feet away. He got no answer. The argument persisted for some minutes
when the junior warden Frank MacDonough stepped forward to take
control of the situation. Immediately Dixon's husband David M. Dixon
stepped forward and placed both his hands on the shoulders of the
warden pushing him back. A verbal exchange ensued. It ended with
MacDonough saying "you don't put your hands on me."
I have been informed that there is every likelihood that charges will
be pressed against both Dixon's. The complaint against Jane Dixon is
for trespassing and against David Dixon for assault.
Ignoring the heckler, who continued for some moments, Dixon proceeded
to read from the Prayer Book. Next to her stood co-celebrant Bishop
Ronald Haines. He had slipped out of the church and now provided the
necessary moral and spiritual support for what Dixon was now about to
Unbeknownst to Dixon and Haines, the retired bishop of Quincy, Edward
MacBurney had quietly slipped onto the parish grounds and now stood
among the renegade congregation of largely geriatric Episcopalians.
A pause in the proceedings allowed the Bishop to step forward and read
the following statement. As the group saw that this man was a bishop
quiet descended on the 107 present.
"Dear Brothers and Sisters in Christ," he intoned. "I am writing in
response to your letter of May 22, 2001, in which you request that St.
John's parish be placed under my 'Episcopal oversight and protection.'
After a great deal of prayer and reflection, I have decided to agree to
your request, effective immediately...I am taking this step because the
Suffragan Bishop of the Diocese of Washington, acting as Bishop pro
tempore, is refusing to accept your Vestry's call of Fr. Edwards as
your Rector, is denying you that 'sustained pastoral care' which, in
their Pastoral Letter of 2001 from Kanuga the Anglican primates
committed themselves to secure."
"Bishop Jane Dixon's actions appear to be contrary to the canons of the
Episcopal Church, and violate the spirit of the 1998 Lambeth Conference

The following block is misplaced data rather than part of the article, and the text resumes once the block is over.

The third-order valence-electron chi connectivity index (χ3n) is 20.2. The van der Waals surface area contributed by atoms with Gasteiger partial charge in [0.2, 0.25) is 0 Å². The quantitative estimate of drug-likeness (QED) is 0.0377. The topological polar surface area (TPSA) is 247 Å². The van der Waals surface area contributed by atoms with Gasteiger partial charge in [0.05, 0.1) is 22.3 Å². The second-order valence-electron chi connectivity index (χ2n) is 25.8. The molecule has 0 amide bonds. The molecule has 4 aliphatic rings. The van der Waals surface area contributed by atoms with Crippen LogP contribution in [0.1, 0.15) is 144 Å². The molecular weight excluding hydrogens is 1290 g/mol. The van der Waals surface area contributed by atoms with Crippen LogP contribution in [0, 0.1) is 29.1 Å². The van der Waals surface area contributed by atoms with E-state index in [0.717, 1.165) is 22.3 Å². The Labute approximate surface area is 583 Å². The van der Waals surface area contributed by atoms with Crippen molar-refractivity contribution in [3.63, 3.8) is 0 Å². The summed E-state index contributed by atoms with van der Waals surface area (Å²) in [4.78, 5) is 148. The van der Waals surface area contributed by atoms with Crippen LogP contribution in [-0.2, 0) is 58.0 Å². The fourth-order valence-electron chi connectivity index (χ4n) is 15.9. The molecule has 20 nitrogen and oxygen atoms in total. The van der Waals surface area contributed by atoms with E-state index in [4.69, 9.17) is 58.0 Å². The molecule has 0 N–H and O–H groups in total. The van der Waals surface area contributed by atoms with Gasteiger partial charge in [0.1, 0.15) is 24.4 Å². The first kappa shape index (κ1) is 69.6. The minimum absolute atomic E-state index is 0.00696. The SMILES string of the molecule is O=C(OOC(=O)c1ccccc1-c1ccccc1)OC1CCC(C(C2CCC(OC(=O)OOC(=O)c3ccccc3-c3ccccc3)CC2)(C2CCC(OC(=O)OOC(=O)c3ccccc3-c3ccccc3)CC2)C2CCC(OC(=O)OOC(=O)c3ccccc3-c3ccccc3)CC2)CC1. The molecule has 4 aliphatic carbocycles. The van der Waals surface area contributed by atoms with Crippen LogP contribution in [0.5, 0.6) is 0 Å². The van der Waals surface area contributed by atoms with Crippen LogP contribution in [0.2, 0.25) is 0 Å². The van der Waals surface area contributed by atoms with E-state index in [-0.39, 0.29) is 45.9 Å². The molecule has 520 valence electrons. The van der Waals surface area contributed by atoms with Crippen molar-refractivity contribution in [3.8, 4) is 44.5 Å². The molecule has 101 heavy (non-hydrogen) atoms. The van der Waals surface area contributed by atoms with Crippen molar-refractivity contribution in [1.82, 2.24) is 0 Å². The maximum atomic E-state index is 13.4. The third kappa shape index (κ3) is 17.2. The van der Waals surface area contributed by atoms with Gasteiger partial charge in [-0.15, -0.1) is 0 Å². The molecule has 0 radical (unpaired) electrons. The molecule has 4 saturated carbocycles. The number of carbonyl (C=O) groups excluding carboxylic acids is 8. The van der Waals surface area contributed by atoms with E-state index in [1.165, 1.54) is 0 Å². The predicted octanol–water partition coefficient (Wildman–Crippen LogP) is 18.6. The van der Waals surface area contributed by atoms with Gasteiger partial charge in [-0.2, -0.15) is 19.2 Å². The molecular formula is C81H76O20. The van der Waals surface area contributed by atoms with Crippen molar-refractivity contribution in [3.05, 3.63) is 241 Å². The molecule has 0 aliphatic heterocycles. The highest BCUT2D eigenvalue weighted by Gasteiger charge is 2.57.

Resolution 111. 2 on 'the unity of the Anglican Communion."
Raising his voice so that everyone could hear his final paragraph,
MacBurney looked both bishops in the face and then said, "The failure
in the Diocese of Washington to find a way to respect recognized
theologically positions shared by many throughout the Anglican
Communion is in danger of breaking the peace and unity of the Church
and is depriving you of necessary pastoral care. This I pray may now be
rectified by my intervention."
The letter was sign by the Rt. Rev. Jack Leo Iker, Bishop of Forth
Worth. Copies were immediately sent to the Presiding Bishop Frank
Griswold and to Dr. George Carey, Archbishop of Canterbury.
After he had read the statement, Dixon picked up where she had left off
and completed the service following which she served Communion. A
collection was taken up for the Presiding Bishop's Fund for World
As she left the church she passed in front of the now open doorway of
the church in time to hear the congregation singing songs of praise.
As she stepped into her car she was asked what about the future of the
parish. She replied, "I have appointed Bishop Haines to act as the
Interim Rector of St. John's," publicly ignoring the fact that the
vestry will continue to employ Fr. Edwards who has a three-year
contract. They have made it clear they will not permit anyone but Fr.
Edwards from officiating in the church.
Reviewing the situation, Courtney said, "it was a sad day for all of
our friends who have worked so hard over the past 25 years. No one
could get it together and everyone used us as pawns. I think this is a
stepping stone to the beginning of the end for The Episcopal
Church USA. Three other colonial churches were present today and were
"shocked" at what they saw, said the vestryman.
They too, own their own properties, and they may well consider now that
they have found through title searches that they own the properties,
and could go their own way.
"The cat is out of the bag. We will be having a meeting with all the
colonial churches to contemplate our future. We want to stay but they
are forcing us out."